Volkswagen Group South Africa (VWSA) is planning to launch its first fully electric vehicle (EV) to the local market in 2021. The group is currently in talks with the German head office to bring the VW ID.3 EVs to South Africa after their European launch in 2020. The ID.3 will cost roughly R560 000 and have a range of 420 kilometres.

ID is the name assigned to all of Volkswagen’s electric cars and stands for ‘intelligent design’. The ID.3 is a five-door hatchback and VW is aiming to manufacture around 330 000 per year. Over the next 10 years, VW is expecting to launch 70 new EVs in total.

“It is Volkswagen’s intention to provide electric mobility to millions, and not just millionaires,” says VWSA sales and marketing director Mike Glendinning. He adds that South Africa will follow suit in moving away from internal combustion engines and into EVs, just as Europe is currently doing.

Factors affecting the successful launch of EVs in South Africa

The successful introduction of EVs in South Africa depends on several key factors. Firstly, government support will be required in the form of incentives and a reduction of import tariffs on eco-friendly vehicles. This will help to bring the costs of EVs down and make them more affordable for local buyers.

Secondly, widespread charging infrastructure will be needed. Charging ports should be installed at petrol stations and shopping malls across the country. This will make recharging EVs easier and more accessible. Another factor is the sales and manufacturing support for EVs.

“We, as VWSA, are currently working on a comprehensive electric mobility strategy and the purpose is to lay a strong foundation for the introduction of battery electric vehicles in our key brands,” says Glendinning.

“Initially this will be more of a strategic investment in our brands. We are cognisant that the initial volumes will be low and probably driven by early adopters, but as global volume and scale increase, so too will affordability, leading to higher volumes,” he explains.

VWSA to bring in test EVs

In order to kickstart its awareness campaign of EVs, VWSA will bring in six e-Golfs at the end of 2019. These electrified versions of the popular Golf model will be available for test drives and training. They will also be used to generate media stories to pique consumer interest in EVs.

 In 2020, VWSA will import some test ID.3 vehicles to continue its awareness campaign. These cars will be used to engage with customers and to start building a list of orders for the launch of the ID.3 in 2021.

“It is a myth to believe that we in South Africa can just carry on while the rest of the world is going electric, and we will remain traditional,” says VWSA managing director Thomas Schäfer. “We will face a time where traditional vehicles get more and more expensive and EVs get cheaper. This could change overnight,” he suggests.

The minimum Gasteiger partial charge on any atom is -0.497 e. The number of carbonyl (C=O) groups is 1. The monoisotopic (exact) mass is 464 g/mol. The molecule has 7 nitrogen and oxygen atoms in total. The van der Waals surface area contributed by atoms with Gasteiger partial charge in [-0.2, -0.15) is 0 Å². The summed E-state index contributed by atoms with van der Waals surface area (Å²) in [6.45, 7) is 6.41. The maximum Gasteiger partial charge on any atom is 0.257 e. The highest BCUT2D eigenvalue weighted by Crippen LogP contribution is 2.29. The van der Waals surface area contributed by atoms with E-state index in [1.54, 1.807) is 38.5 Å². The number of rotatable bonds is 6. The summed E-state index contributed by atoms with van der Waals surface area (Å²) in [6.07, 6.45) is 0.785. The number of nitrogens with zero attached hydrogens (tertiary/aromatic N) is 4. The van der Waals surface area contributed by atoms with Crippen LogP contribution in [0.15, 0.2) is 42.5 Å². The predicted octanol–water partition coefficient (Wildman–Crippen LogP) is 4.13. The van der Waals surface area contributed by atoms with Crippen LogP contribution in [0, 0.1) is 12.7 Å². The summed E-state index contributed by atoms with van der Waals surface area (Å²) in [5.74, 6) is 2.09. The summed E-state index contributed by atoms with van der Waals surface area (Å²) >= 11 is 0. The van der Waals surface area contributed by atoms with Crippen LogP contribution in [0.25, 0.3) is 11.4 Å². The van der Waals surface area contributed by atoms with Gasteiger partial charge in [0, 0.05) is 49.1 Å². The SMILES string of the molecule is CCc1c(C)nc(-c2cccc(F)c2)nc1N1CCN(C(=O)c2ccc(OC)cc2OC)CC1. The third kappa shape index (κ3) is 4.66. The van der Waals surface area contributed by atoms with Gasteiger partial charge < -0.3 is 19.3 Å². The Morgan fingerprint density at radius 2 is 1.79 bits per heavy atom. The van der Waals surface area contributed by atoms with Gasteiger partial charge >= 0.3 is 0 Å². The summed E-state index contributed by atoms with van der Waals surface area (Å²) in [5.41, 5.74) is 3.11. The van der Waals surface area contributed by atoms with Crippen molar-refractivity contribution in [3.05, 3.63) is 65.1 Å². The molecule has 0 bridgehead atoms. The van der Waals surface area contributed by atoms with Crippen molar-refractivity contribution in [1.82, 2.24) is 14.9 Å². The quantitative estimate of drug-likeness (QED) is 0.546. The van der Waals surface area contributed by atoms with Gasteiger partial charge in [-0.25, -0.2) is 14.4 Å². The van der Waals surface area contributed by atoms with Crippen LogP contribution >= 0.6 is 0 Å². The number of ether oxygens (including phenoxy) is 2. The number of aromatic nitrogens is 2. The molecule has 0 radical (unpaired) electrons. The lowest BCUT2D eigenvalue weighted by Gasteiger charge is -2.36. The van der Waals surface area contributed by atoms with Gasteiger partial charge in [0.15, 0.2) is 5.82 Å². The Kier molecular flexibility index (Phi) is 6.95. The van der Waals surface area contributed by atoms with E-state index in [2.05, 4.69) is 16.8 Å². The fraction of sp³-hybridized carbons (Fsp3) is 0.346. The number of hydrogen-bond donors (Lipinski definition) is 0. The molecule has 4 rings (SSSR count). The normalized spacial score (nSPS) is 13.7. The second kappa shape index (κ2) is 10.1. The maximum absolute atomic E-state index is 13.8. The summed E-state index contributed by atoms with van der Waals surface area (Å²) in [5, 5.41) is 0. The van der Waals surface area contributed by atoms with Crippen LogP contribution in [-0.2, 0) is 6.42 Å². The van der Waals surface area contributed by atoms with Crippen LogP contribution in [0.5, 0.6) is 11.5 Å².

VWSA engaging with South African government

Schäfer says that VWSA has been in talks with the South African Minister of Trade & Industry, Ebrahim Patel. They have made suggestions about how to make EVs more accessible to South Africans. “So, my feeling, after these engagements, is that there is much bigger interest to go along with us and to decide on the electrification of South Africa in the automotive space,” explains Schäfer.

“We are highly dependent – 70% of production – on exports. What if the rest of the world goes away from traditional engines, and we are still producing vehicles with traditional engines? Our exports are in danger,” he warns. Schäfer believes that it is imperative for South Africa to jump on the bandwagon and start investing in EVs.

“South Africa needs a strong EV strategy for the next ten years – how do we phase in, phase out, get some government support, at the same time get the localisation right,” states Schäfer. He believes that South Africa has the ability to manufacture the batteries used in EVs, as lithium and manganese are freely available in the country already.

Volkswagen is a direct customer of Formex Industries – the parts we manufacture are used in the production of VW vehicles at their facility in Uitenhage, Eastern Cape. Moving towards EV sales and production presents exciting new opportunities for South African automotive parts manufacturers and suppliers.

Image credit: Matti Blume

Formex Industries is a metal forming and assembly company that supplies a variety of complex products to the local automotive industry and the export market. The company is based in the Nelson Mandela Bay metropole, South Africa’s foremost region for automotive manufacturing and export.

Formex specialises in producing components for the catalytic converter industry, as well as metal components and assemblies for the various vehicles. Formex aims to become one of the foremost suppliers for the South African automotive industry by 2035, aligning itself with the South African Automotive Masterplan (SAAM) which takes effect in 2020.

Formex is a Level 2 B-BBEE supplier with over 80% black ownership, of which more than 40% are black women. The company is owned by Deneb Investments Limited – a subsidiary of Hosken Consolidated Investments Limited (HCI) – one of South Africa’s biggest true B-BBEE companies listed on the Johannesburg Stock Exchange (JSE).

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